Imagine you are out for a run by yourself. You haven’t seen anyone else out on the running path for quite awhile, when suddenly out of nowhere a man comes running straight at you. You panic, realizing that you have no where to go and no one else is around to hear you yell for help. You stand there frozen and helpless as this man comes at you. He is smiling and shouting words that you can’t understand. Suddenly he begins hugging you while still speaking in a foreign language. You are fully freaked out by this time and telling this man to stop and pushing him away is not working. While you are in the midst of a panic-stricken struggle to get away from this man, his friend meanders up to you laughing and telling you, “Johnny is friendly. He would never hurt anyone.” Despite the fact that the friend should be able to tell that you are freaking out, he does nothing to help. When you are finally able to convince him that you need his help, he takes his time and half-heartedly tells Johnny to leave you alone. After what seems like hours, Johnny’s friend finally decides that he will peel Johnny off of you. As you continues to laugh at you, he repeatedly tells you that Johnny just loves other people and he would never hurt you. Despite those assurances, you are left shaking with adrenaline pumping through you when Johnny and friend finally leave.
That is how I feel when approached by a dog while I’m out running. I don’t know anything about the dog, and I truly cannot tell if the dog approaching me is friendly or not. But, my first instinct is always one of fear and self-preservation. I assume the worst. While the owner sees their dog as friendly, I do not. A dog coming at me immediately evokes fear. I have no idea what might happen. What I do know is that dogs do not listen to me. I have tried to follow the example of my friends who are great with dogs, but I have yet to be effective. Therefore, I feel out of control and powerless. I have had incidents that have left me almost in tears while the owner of the dog is mad at me for not being friendly to their dog. My experience with dogs and their owners over the years has gotten worse. Dog owners used to feel badly if they noticed I was afraid. Now, more and more, I find that the dog owners are angry at me or extremely offended that I do not appear to like their dog. Often dog owners laugh at me for being fearful of their dog. The reaction of dog owners to my fear has actually increased my level of fear, as I realize that there are dog owners out there that may not help me out if their dog attacks me in friendliness or otherwise. Because of this, I am sharing my fear. I know I am not the only one out there with cynophobia – the fear of dogs.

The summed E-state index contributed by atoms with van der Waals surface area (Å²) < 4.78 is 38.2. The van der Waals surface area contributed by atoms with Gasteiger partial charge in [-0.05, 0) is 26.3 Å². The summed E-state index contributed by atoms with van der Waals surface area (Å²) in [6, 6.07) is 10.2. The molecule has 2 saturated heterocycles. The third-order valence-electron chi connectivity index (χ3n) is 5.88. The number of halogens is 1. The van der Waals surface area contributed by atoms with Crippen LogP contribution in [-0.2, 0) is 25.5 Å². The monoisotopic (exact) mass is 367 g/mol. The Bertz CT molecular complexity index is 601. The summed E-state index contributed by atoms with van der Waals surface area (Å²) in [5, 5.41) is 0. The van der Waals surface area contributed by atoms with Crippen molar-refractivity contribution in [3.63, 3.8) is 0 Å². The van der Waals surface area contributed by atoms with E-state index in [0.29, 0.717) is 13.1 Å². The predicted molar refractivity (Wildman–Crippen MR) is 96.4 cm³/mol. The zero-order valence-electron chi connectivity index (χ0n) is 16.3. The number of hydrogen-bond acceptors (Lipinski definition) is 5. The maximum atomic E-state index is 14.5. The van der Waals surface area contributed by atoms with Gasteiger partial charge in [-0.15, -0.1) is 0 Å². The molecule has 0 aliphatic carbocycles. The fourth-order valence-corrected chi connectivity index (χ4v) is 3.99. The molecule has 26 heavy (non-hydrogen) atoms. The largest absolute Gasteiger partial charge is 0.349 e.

Dog lovers, please understand that there are those of us who are afraid of dogs regardless of how friendly they are. Here’s how you can help us out.
- Keep your dog on a leash when out walking or running in designated leash areas. When I see that a dog is on a leash and the owner is attentive, I am not afraid.
- If you notice that your dog is approaching someone who doesn’t appear to be interested in your dog, call your dog to you immediately.
- If someone asks you to call your dog or tells you they are afraid of dogs, telling them your dog is friendly does not help. Call your dog to you and leash them until the scared individual is gone.
- Don’t be angry at someone who doesn’t want to pet your dog or doesn’t want your dog touching them. It is not personal. People who are afraid of dogs do not know the difference between your dog and any other dog. All dogs are the same to someone like me.
- Don’t try to fix someone with a fear of dogs. Your dog is not the key to unlocking their fears.
- When running or walking with dogs put your body between an approaching person and your dog, those of us who are afraid will feel much more at ease.
Remember it’s not about you or your dog. It’s about a phobia. Fear can be irrational at times, but that doesn’t make it any less real.